County Funds, Delays in Procurement Process, and Budget Absorption in County Governments in Kenya

County Funds, Delays in Procurement Process, and Budget Absorption in County Governments in Kenya

Charles Okeyo Owuor
Copyright: © 2018 |Pages: 15
DOI: 10.4018/IJCFA.2018070103
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County governments in Kenya have been consistently accused of poor budget absorption. This article sought to assess misallocation of county funds and the delays in procurement process on budget absorption in county governments in Kenya. Descriptive research design was used. The study found out that there was misallocation of funds from the national governments to county treasuries and from the county treasuries to various department projects and activities which in effect affected the procurement processes. Procurement functions in the county governments were inefficient owing to the lead time and bureaucracies involved in procurement. The study therefore recommended for county governments in collaboration with commission for revenue allocation and the national treasuries to come up with a criterion for ensuring smooth flow of funds from the national treasury to the end user departments.
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The constitution of Kenya 2010 introduces devolution with the arrangement of a national government and 47 county governments as a way of bringing the government closer to the grassroots. It also clarifies the roles and responsibilities for the three arms of government; the executive, the legislature and the judiciary who will each independently prepare and submit their respective budgets to parliament. Parliament is now split into the National Assembly and the Senate and the constitution strengthens accountability mechanisms by providing for checks and balances in public finance management. It is anticipated that devolution will decentralize both economic and political power to the county governments by promoting democratic and accountable exercise of power and ensuring equitable sharing of national and local resources.

The recent move to adopt decentralization has led a paradigm shift on governance, revenue collection and management. Kenya through the 2010 constitution adopted the devolution system of decentralization. Devolution entails the transfer from the central government to local governments the power to plan, mobilize resources and implement development programs (Prud’homme, 2003). The demand for devolution in Kenya arose from persisting perceptions and actual evidence of inequalities across Kenyan regions, which some people linked to the failure of over centralized budgeting and governance (Nyanjom, 2014).

The results of devolution midwife to 47 county governments each with autonomy to plan, develop budgets, raise funds and deliver services to its citizens. In the devolved system of governance, Revenue is shared by the commission for revenue allocation (CRA) between the central government and the county governments. The county revenue allocation is budgeted and appropriated by the county government based on the principles set out in the Public Finance Management (PFM) Act of 2012. County governments are required to raise revenues to bridge gaps between the county budgets and the equitable share from the national government. Guidelines on the revenue collection and Budgeting and budget implementation are based on the Public Finance Management Act (PFMA), 2012.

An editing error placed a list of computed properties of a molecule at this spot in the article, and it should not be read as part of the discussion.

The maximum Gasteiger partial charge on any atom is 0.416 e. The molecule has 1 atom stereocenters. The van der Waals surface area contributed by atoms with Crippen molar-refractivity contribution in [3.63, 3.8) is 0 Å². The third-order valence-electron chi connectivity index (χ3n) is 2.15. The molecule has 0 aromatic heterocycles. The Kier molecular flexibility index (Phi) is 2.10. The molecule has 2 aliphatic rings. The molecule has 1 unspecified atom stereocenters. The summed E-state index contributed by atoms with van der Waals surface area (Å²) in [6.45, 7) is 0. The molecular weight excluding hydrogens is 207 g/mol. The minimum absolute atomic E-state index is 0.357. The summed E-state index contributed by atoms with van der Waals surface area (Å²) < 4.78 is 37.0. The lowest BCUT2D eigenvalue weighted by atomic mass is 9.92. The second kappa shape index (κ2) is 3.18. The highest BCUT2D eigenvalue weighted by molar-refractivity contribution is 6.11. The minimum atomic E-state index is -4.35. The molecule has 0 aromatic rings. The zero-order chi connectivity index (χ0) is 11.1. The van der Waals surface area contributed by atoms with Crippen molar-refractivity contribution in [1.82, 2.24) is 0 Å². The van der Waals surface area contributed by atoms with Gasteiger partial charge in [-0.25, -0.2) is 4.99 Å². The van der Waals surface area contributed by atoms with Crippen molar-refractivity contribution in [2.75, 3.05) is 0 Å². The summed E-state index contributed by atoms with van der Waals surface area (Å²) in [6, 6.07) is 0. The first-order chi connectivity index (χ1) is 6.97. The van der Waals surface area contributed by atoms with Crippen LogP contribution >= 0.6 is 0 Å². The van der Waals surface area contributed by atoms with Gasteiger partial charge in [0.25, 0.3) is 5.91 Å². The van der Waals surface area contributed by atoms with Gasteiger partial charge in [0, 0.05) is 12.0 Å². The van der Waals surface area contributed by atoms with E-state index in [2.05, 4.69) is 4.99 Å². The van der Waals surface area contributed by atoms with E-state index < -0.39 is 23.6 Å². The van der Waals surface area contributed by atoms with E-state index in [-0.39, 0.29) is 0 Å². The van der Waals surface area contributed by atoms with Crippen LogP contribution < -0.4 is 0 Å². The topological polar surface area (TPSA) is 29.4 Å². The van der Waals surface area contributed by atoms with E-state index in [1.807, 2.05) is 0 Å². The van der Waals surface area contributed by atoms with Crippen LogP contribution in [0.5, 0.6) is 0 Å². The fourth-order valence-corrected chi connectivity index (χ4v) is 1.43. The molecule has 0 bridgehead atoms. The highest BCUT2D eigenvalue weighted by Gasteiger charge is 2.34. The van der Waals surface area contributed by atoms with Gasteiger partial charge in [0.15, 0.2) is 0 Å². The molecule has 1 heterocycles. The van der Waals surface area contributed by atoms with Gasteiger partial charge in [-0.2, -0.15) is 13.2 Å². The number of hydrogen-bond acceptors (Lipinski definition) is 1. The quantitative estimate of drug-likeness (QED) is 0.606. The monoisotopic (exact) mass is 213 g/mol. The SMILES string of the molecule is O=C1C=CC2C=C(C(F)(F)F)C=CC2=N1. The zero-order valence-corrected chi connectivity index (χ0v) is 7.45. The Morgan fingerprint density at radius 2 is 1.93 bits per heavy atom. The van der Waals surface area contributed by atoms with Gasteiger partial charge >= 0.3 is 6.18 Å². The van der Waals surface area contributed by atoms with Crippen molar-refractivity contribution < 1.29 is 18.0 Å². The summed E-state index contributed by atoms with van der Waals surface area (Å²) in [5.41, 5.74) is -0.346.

The Public Finance Management Act (PFMA), 2012 clearly stipulates the principles and framework for public finance management by all government entities. The requirements and principles of public finance stipulated in Article 201 of the Constitution are: openness and accountability, including public participation in financial matters, equity in distribution of resources to ensure that resources are shared between the current and future generations. Further, the PFMA 2012 requires that there is clarity in fiscal reporting and responsible financial management. These constitutional principles are further expounded under Section 107 of the PFMA, 2012 (ROK, 2012).

In order to ensure adherence to the principles of public finance by public entities, the Constitution of Kenya 2010 established oversight institutions that include Parliament, the office of Auditor General, the office of Controller of Budget, County Assemblies, among others. This study sought to assess misallocation of county funds and the delays in procurement process in county governments in Kenya on budgetary controls under the Office of Controller of Budget (OCOB). The oversight role of the Controller of Budget is derived from Article 228 (4) of the Constitution. This article vests the duty of overseeing the implementation of national and county budgets to the controller of budget; the office also authorizes the withdrawals from public funds. The OCOB is also mandated to prepare and submit reports on budget implementation for both National and County Governments every four months to the Parliament and Senate houses as stipulated on Article 228 (6) of the PFMA, 2012.

The OCOB based on their roles and duties has been releasing quarterly and annual budget implementation reports of all the county governments in Kenya. The report on budget implementation for the financial year 2014/2015 indicated that although implementation in the first and second quarter was faced by numerous challenges the fourth quarter witnessed better performance in budget execution by the Counties.

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